As I’m sure is the case for most of the people reading this, horror movies have been an important part of my life for as long as I can remember. I was introduced to the genre by my mom, an avid horror fan who admittedly wasn’t terribly concerned with screening content prior to sticking it in front of her first born. Mine was a childhood spent wandering the horror section at my local mom and pop video store, anticipating those precious Friday the 13th marathons on USA, and spending October annoying the shit out of my parents until they took me to a haunted hayride.
But while horror has always been a spooky, comforting blanket for me, it’s only within the last few years that I’ve explored just what draws me to the genre. And the catalyst for that push is a funky indie film that on paper shouldn’t affect me the way it does. I mean, this is a film about aliens from another dimension that steal fresh bodies from their graves, compress them into dwarves, and enlist them as unwilling employees on their home planet to… well, I actually don’t know what the hell they do there. Throw in some flying balls with brain-draining drills attached, and a question arises: why does Don Coscarelli’s Phantasm, a film that by many accounts is low-budget schlock, resonate so deeply with me that it made me consider how I approach my love of the genre?
I think the reasons for this are twofold. The first is that hidden under the camp, Coscarelli has hidden a surprisingly poignant film that explores how we fear and deal with loss. Second, it’s a story that connects with me on a very personal level. My parents divorced when I was about five or six years old, and when they split I lived full time with my dad. Having lived through his own parents’ messy divorce and being forced to move around a lot, my dad wanted me to have more stability. So, I wound up living in the same house with him from when I was two years old until I left for college at eighteen. This will become important in a bit.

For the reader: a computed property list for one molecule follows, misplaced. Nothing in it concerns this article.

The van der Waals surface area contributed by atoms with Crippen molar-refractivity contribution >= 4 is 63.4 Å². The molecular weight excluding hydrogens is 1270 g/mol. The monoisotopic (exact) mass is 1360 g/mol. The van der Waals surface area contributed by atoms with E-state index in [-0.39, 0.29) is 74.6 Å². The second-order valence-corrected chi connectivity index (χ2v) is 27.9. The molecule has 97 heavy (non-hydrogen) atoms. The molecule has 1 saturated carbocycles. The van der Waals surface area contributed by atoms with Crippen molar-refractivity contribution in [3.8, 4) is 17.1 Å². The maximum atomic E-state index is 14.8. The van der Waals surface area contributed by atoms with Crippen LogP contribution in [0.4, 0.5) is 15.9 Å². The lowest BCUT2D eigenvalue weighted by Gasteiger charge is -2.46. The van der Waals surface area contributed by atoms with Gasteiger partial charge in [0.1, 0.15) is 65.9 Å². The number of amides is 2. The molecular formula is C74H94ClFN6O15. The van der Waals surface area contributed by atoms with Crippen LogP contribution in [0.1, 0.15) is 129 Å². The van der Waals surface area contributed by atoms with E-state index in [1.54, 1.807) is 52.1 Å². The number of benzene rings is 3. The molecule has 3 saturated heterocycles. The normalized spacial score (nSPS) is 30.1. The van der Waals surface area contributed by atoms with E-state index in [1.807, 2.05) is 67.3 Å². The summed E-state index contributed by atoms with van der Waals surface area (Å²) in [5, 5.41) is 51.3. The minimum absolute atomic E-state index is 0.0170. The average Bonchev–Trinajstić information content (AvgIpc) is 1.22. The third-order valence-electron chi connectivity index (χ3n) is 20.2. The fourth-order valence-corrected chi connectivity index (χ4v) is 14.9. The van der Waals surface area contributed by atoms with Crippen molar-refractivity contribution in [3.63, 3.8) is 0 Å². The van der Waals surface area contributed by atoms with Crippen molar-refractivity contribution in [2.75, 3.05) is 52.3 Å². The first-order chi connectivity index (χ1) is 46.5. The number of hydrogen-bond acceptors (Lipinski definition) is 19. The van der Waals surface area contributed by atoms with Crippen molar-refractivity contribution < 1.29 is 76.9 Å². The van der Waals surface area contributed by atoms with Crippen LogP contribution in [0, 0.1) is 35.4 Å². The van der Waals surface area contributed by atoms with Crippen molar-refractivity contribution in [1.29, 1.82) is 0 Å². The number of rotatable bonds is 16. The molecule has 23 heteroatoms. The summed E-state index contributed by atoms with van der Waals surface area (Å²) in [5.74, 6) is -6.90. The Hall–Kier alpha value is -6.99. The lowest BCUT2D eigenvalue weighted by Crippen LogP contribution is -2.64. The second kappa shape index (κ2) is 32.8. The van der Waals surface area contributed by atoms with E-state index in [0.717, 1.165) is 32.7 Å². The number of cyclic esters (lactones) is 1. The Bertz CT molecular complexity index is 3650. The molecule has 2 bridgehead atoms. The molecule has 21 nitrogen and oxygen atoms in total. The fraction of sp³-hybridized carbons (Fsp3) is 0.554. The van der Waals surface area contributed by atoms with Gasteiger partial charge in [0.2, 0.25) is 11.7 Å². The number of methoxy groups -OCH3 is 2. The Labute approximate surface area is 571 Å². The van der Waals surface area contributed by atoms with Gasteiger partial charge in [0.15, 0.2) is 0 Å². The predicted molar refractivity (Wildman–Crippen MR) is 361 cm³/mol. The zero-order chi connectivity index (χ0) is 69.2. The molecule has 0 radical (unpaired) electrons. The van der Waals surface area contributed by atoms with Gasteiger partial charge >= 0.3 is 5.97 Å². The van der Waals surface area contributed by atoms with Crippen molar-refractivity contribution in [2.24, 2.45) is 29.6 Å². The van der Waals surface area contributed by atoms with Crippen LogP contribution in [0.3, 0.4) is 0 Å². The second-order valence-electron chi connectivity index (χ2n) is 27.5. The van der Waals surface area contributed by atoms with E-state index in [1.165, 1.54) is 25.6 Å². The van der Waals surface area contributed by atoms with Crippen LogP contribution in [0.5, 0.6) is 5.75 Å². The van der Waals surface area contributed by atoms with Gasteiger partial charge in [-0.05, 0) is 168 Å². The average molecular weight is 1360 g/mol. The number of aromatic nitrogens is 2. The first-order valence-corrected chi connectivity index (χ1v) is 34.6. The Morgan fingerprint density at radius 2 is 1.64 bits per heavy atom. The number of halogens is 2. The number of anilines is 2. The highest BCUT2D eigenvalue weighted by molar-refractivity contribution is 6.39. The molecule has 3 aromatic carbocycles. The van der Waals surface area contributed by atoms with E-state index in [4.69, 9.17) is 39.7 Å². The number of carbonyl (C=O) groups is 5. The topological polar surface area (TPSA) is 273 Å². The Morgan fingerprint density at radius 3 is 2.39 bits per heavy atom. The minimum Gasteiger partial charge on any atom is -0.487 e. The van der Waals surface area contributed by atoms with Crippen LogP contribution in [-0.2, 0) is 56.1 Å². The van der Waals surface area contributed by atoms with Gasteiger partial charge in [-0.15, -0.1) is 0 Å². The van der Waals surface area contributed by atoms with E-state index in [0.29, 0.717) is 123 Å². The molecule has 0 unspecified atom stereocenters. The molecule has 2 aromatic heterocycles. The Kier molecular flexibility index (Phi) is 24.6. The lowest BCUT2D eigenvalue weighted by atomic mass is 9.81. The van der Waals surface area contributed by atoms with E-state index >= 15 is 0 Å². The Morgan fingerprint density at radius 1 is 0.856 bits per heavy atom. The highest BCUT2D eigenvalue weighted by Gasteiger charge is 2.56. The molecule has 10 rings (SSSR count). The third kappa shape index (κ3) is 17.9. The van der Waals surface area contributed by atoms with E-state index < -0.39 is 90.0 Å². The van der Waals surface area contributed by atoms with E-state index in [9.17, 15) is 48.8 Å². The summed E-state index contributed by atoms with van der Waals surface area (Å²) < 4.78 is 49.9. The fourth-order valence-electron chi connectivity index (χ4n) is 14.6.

But first, a little bit of my history with the Phantasm films. I was familiar with the franchise from a young age, but primarily through catching bits and pieces of the Universal-backed sequel that leaned more heavily into the kinetic set pieces complete with flying body parts, four-barreled shotguns, and chainsaw duels. I don’t think I ever saw the original film in full until I was in my late teens as it was one of the few films I felt the urge to pick up as a blind buy. Coscarelli’s original is a much different film than its follow-up: more subdued in terms of its set pieces, but also more willing to fuck with the audience’s sense of reality. I found myself going back to it time and again, but it never occurred to me to wonder why. I figured the creepy atmosphere, a killer soundtrack, and even one or two gratuitous boob shots were reason enough.
At the time, that was all I needed out of my horror fandom. I didn’t have a lot of fellow horror fans in my circle of friends so I wasn’t compelled to dive into the films I loved with any degree of depth. But about six or seven years ago I discovered the increasingly interesting discourse being held about our beloved genre, and I was intrigued. Listening to a podcast discussion about the first two Phantasm films served as a pivotal moment for me as, for the first time ever, I found myself contemplating the narrative themes of a film to my own life experience.
Our young hero Mike is essentially in a single parent household, with his older brother Jody standing in as a father figure after their parents died in a car accident. But Mike can tell that Jody is restless, and he’s terrified that Jody will leave him. I never fully realized that I had this same fear running in the back of my mind throughout most of my childhood. I had (and still have) a very close relationship with my dad, and I think there was always at least a low-key fear hiding in my subconscious that it could very easily be taken away. Not that I was ever afraid that he would abandon me, but there are of course a lot of different ways that you can lose a loved one.